Anyone who lives or works with young kids knows that sharing is one of the most difficult concepts for children to grasp. I'm a firm believer in something that sounds high faultin', but is really straightforward -- bibliotherapy. Simply put, kids see themselves and their difficulties in books, and by reading them or being read to, come to learn that they are not alone, and possibly even how to cope.
I've put together a list of picture books that help kids not just understand the benefits of sharing, but learn that it is a difficult concept for just about everyone. Check these out to encourage generosity and compassion, but also so your kids can take comfort in knowing that the difficulty of sharing is a universal emotion!
Jonathan & Martha by Petr Horácek
This adorable picture book, from well-known Czech-British author Petr Horácek, features a pair of worms who meet while trying to devour the same pear. After fighting over it, they become entangled, and have to learn to work together to survive. They end up happily ever after. I love Horace's bold collage illustrations, and I'm all about international picture books. Check this one out!
ou Are Not My Friend, But I Miss You by Daniel Kirk
In this very new picture book, Monkey gets really upset when Dog runs away with Monkey's ball. Monkey gets super angry and decides he won't play with Dog ever again. Then Monkey starts to discover just how boring it is to play ball alone. I really like the simplicity of this story, which makes it perfect for really young kids.
Rabbit's Gift by George Shannon and Laura Dronzek
I'm all about folklore, and I love when it's simple enough to share with very young children. Rabbit's Gift, taken from an ancient Chinese folktale, is a pay-it-forward story for the preschool and very early elementary set. Rabbit sets out to collect food for winter, only to discover one more turnip than he needs. He leaves it at Donkey's door, but it turns out that Donkey has more than enough, as well. The sharing chain goes on until the turnip ends up with its original owner. A lovely story about winter, sharing, and generosity, with some Chinese calligraphy that pays homage to the tale's culture of origin.
How Do Dinosaurs Play With Their Friends? by Jane Yolen and Mark Teague
You're probably already familiar with the bestselling How Do Dinosaurs ...? series that Jane Yolen and Mark Teague have collaborated on for many years now. Yolen is a poet, and her command of verse is evident in the lyrical text, as well as her talent for humor. Teague's cartoonish illustrations make the disastrous dinosaurs even funnier. Little ones can have fun reading, while sharing is reinforced in the story's message.
Llama Llama Time to Share by Anna Dewdney
Anna Dewdney's got such a good thing going with Llama Llama and his friend Nelly Gnu. Her talent for verse, bright, engaging artwork, and capturing preschool life is spot on. In this story, Llama and Nelly are introduced only to engage in a tug-of-war over Llama's prized lovey. All's well that ends well, though, and the two become fast friends.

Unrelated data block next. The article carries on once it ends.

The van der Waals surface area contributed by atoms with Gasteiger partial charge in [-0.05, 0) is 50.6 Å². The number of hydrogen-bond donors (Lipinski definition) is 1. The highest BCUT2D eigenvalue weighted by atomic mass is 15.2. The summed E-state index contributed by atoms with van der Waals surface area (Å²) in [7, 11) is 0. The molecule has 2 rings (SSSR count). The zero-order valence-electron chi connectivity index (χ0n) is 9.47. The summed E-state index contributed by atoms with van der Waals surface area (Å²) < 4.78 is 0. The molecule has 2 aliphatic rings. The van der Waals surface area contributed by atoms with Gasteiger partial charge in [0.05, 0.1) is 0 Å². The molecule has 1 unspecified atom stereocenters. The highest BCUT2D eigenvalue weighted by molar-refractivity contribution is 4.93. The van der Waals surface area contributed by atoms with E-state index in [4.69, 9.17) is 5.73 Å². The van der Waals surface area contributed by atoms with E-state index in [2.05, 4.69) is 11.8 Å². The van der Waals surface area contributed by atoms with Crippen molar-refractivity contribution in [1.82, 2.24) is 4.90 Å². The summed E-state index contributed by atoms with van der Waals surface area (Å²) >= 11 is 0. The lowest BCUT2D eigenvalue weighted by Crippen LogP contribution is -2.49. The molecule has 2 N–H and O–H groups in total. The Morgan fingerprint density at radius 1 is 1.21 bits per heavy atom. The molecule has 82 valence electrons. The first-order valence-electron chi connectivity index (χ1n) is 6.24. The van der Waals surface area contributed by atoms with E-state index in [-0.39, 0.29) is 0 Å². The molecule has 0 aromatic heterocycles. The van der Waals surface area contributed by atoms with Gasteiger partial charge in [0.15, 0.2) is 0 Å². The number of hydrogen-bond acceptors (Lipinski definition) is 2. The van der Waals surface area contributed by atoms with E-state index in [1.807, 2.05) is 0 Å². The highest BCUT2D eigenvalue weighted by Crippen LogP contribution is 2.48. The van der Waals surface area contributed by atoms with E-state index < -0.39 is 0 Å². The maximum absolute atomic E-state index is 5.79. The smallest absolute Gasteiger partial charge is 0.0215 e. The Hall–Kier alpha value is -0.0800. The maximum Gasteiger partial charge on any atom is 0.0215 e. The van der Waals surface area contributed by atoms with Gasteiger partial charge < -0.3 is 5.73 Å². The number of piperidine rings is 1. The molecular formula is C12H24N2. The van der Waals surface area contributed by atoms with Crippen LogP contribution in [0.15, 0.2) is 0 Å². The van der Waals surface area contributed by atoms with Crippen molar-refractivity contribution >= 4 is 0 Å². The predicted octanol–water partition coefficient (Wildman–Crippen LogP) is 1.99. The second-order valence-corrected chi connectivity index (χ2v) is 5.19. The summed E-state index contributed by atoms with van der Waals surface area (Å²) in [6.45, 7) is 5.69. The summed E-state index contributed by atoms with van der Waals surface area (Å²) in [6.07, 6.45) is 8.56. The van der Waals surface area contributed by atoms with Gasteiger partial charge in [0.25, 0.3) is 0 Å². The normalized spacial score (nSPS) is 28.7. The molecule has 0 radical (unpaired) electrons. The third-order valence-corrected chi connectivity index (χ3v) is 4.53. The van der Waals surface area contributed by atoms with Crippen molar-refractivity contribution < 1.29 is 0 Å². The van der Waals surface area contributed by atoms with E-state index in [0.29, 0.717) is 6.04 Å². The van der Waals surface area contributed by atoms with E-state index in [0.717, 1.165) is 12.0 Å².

Should I Share My Ice Cream? by Mo Willems
I have a soft spot in my heart for Gerald the elephant, most likely because I can relate to his status as a major worrywart. In this outing, Gerald agonizes over whether or not to share his ice cream cone with his BFF Piggie, and we all know what happens to an ice cream cone held tightly at room temperature too long. Another hilarious outing from Willems in a series of very beginning readers that is purely genius.
Gossie by Olivier Dunrea
This endearing series was a favorite of my son's when he was a toddler and preschooler. Gossie is a tiny gosling with lots of spunk and she negotiates friendship (and sharing) with Gertie, another of her kind. Dunrea's artwork is beautifully simple, as are his very funny storylines, which make this series perfect not just for young toddlers, but for older preschoolers, as well.
The Bear Who Shared by Catherine Rayner
This is a sweet, but not saccharine, tale of a kind bear who makes friends with a raccoon and mouse in pursuit of the same lovely "delicious, sun-kissed, soft-as-cotton-candy" fruit growing on a tree. Rayner's art is whimsical and striking all at once, and the story is delightful.
It's Mine! by Leo Lionni
If you're a Gen-Xer like me, you might remember the late Dutch artist Leo Lionni from your childhood book adventures. In this sweet title, three frogs bicker about who owns anything and everything (sounds like my kids) until some bad weather and a helpful toad help them change their perspective. Lionni's captivating illustrations are perfect for young audiences, and the language is simple and accessible. A wonderful read-aloud, too!
Find even more picture book titles about sharing here:
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